Just go to any home improvement store and the choice of home air filters can be dizzying. What’s the best one? Does the price reflect the quality? These are just a few of the questions that make the selection mind-boggling. Let Peitz Service Experts try to help you de-mystify the air filter dilemma.
Here’s a tried and true way to tell how efficient your existing filter is (NOTE: Spare yourself a huge mess by conducting this experiment outside or with something below the filter to help keep things clear): Position the filter horizontally, then with common table salt, pour the salt through the filter then see the quantity that comes out the other side. If some or all the salt falls through the filter, then you know that the filter will let dust pass through as well. You should probably upgrade your filter to something more efficient.
Size, MERV rating and material – these are the three primary factors used to pick the proper air filter for your home.
1) Filter Size
Purchasing a properly sized air filter for your Pierre home is important. Simply look at the label of your existing filter to see the height by width and thickness, or just measure it yourself. Typically home air filters are 1” thick, but there are a variety of standard width and height dimensions, and some systems have thicker filters.
2) Material & MERV Rating
MERV ratings are the efficiencies of the filter on a scale of 16. MERV stands for Minimum Efficiency Reporting Value. This number tells the user, under the least efficient conditions, how well the filter is designed to hold contaminants.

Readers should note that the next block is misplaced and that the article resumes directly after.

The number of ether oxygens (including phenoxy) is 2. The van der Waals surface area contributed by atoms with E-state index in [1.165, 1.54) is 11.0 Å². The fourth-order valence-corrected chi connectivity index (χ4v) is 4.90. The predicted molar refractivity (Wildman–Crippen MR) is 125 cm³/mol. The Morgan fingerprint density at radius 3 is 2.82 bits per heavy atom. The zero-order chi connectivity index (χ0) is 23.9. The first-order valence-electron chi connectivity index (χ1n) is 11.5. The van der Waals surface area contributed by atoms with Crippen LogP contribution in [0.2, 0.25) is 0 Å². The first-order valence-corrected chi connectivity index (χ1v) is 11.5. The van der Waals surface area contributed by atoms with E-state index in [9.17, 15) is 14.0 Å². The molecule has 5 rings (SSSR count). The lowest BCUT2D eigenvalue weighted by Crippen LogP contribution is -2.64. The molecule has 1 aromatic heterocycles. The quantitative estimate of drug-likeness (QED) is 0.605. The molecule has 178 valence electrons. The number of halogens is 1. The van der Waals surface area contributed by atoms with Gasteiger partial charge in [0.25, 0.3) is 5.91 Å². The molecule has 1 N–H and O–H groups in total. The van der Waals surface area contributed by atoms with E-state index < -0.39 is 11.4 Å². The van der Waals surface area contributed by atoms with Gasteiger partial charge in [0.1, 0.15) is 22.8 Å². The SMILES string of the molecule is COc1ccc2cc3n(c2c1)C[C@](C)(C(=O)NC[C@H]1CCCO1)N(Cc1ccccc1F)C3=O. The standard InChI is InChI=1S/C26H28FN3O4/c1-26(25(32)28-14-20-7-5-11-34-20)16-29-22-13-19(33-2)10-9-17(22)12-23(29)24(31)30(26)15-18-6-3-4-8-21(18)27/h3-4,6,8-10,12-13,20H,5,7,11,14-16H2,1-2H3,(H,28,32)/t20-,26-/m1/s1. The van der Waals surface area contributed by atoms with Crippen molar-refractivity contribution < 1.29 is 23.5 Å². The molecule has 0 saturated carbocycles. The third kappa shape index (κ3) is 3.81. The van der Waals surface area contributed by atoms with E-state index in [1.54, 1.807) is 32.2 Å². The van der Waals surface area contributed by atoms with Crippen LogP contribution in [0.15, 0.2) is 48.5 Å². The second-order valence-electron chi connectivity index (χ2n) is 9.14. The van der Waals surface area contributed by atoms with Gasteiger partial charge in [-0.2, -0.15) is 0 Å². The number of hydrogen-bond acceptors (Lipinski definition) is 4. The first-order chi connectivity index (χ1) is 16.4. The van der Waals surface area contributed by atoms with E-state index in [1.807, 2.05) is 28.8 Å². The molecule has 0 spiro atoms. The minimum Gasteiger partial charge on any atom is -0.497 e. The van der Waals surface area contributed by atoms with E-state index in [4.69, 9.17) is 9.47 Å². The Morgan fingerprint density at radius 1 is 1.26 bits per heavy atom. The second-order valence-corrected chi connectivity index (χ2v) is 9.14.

To explain MERV ratings more impactfully, these are some common MERV ratings and how they correspond to efficiencies. This is only a guide, so don’t forget to read the filter manufacturers’ information when shopping for specific filters.
Rating Average Filtration Efficiency
MERV 1-4 60-80%
Fiberglass, Disposable Panel, Washable metal/synthetic, self-charging (Passive)
MERV 5-8 80-95%
Pleated, Media panel, Cube
MERV 9-12 >95%
MERV 13-16 >98%
Be Careful About High MERV Ratings
While a higher MERV number may ensure better filtration efficiency, it is very important to understand that too high a MERV filter may also cost you more to operate your heating and air conditioning system. The higher the MERV, the more difficult the air may flow through the system, and the harder the system may need to work. Your objective should be to get the right balance between air flow, air filtration level and energy efficiency.
Look at it this way, the most efficient ‘filter’ would actually be a piece of plywood that stops ALL contaminants and all the air from getting into your Pierre home. That's maximum air filtration, but would also be a terrible way to live.
The default choice for most systems would be a MERV 6-8. A higher MERV filter should be used subject to the advice of your Peitz Service Experts service advisor to confirm your system has the capability of moving the suitable quantity of air through higher efficiency filters. You normally do not want to give up energy-efficiency for filter efficiency; you want a balance of the two. However, if your family has allergies or respiratory problems and a high MERV rated filter is required, consider a whole-home air filtration solution that will satisfy your energy and filter efficiency needs.
Filtration has changed greatly over the past ten years. Early on, home air filters were used in the furnace or air handler only to protect the comfort equipment itself. But (in the words of Bob Dylan) the times they are a changing. Pierre area homeowners expect their air filter to save kids from a wide variety of harmful pollutants, dust mites, and even prevent the need for dusting. Dare to dream!